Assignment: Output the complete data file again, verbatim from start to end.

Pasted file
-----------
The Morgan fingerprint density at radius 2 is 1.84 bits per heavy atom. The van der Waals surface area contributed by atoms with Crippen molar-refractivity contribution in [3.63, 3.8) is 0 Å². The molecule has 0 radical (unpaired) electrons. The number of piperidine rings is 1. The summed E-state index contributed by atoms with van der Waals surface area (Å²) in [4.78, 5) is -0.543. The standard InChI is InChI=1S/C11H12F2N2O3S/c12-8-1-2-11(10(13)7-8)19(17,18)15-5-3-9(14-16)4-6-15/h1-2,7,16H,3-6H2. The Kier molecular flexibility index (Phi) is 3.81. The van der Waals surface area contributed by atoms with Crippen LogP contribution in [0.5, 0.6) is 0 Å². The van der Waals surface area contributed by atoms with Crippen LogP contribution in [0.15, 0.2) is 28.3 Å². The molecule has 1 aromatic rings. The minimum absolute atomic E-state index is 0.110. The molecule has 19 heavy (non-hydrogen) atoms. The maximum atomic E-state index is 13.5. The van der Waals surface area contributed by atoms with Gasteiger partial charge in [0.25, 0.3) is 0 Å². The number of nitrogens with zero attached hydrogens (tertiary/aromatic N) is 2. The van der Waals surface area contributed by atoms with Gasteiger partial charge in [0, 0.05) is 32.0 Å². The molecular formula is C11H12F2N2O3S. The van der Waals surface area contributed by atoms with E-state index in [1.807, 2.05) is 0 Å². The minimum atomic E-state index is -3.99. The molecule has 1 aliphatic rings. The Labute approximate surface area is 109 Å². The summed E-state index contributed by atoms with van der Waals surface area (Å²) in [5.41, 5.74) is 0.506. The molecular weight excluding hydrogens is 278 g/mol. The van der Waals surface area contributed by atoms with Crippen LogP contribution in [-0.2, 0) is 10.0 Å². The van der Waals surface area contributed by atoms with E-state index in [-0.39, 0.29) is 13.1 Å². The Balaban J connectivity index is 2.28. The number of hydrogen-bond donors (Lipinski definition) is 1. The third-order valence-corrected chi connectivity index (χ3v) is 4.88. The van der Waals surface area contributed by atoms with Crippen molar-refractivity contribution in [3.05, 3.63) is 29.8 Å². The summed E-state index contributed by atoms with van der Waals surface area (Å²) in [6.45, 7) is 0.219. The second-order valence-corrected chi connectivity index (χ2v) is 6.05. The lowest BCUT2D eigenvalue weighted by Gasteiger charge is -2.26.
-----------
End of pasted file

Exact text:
The Morgan fingerprint density at radius 2 is 1.84 bits per heavy atom. The van der Waals surface area contributed by atoms with Crippen molar-refractivity contribution in [3.63, 3.8) is 0 Å². The molecule has 0 radical (unpaired) electrons. The number of piperidine rings is 1. The summed E-state index contributed by atoms with van der Waals surface area (Å²) in [4.78, 5) is -0.543. The standard InChI is InChI=1S/C11H12F2N2O3S/c12-8-1-2-11(10(13)7-8)19(17,18)15-5-3-9(14-16)4-6-15/h1-2,7,16H,3-6H2. The Kier molecular flexibility index (Phi) is 3.81. The van der Waals surface area contributed by atoms with Crippen LogP contribution in [0.5, 0.6) is 0 Å². The van der Waals surface area contributed by atoms with Crippen LogP contribution in [0.15, 0.2) is 28.3 Å². The molecule has 1 aromatic rings. The minimum absolute atomic E-state index is 0.110. The molecule has 19 heavy (non-hydrogen) atoms. The maximum atomic E-state index is 13.5. The van der Waals surface area contributed by atoms with Gasteiger partial charge in [0.25, 0.3) is 0 Å². The number of nitrogens with zero attached hydrogens (tertiary/aromatic N) is 2. The van der Waals surface area contributed by atoms with Gasteiger partial charge in [0, 0.05) is 32.0 Å². The molecular formula is C11H12F2N2O3S. The van der Waals surface area contributed by atoms with E-state index in [1.807, 2.05) is 0 Å². The minimum atomic E-state index is -3.99. The molecule has 1 aliphatic rings. The Labute approximate surface area is 109 Å². The summed E-state index contributed by atoms with van der Waals surface area (Å²) in [5.41, 5.74) is 0.506. The molecular weight excluding hydrogens is 278 g/mol. The van der Waals surface area contributed by atoms with Crippen LogP contribution in [-0.2, 0) is 10.0 Å². The van der Waals surface area contributed by atoms with E-state index in [-0.39, 0.29) is 13.1 Å². The Balaban J connectivity index is 2.28. The number of hydrogen-bond donors (Lipinski definition) is 1. The third-order valence-corrected chi connectivity index (χ3v) is 4.88. The van der Waals surface area contributed by atoms with Crippen molar-refractivity contribution in [3.05, 3.63) is 29.8 Å². The summed E-state index contributed by atoms with van der Waals surface area (Å²) in [6.45, 7) is 0.219. The second-order valence-corrected chi connectivity index (χ2v) is 6.05. The lowest BCUT2D eigenvalue weighted by Gasteiger charge is -2.26.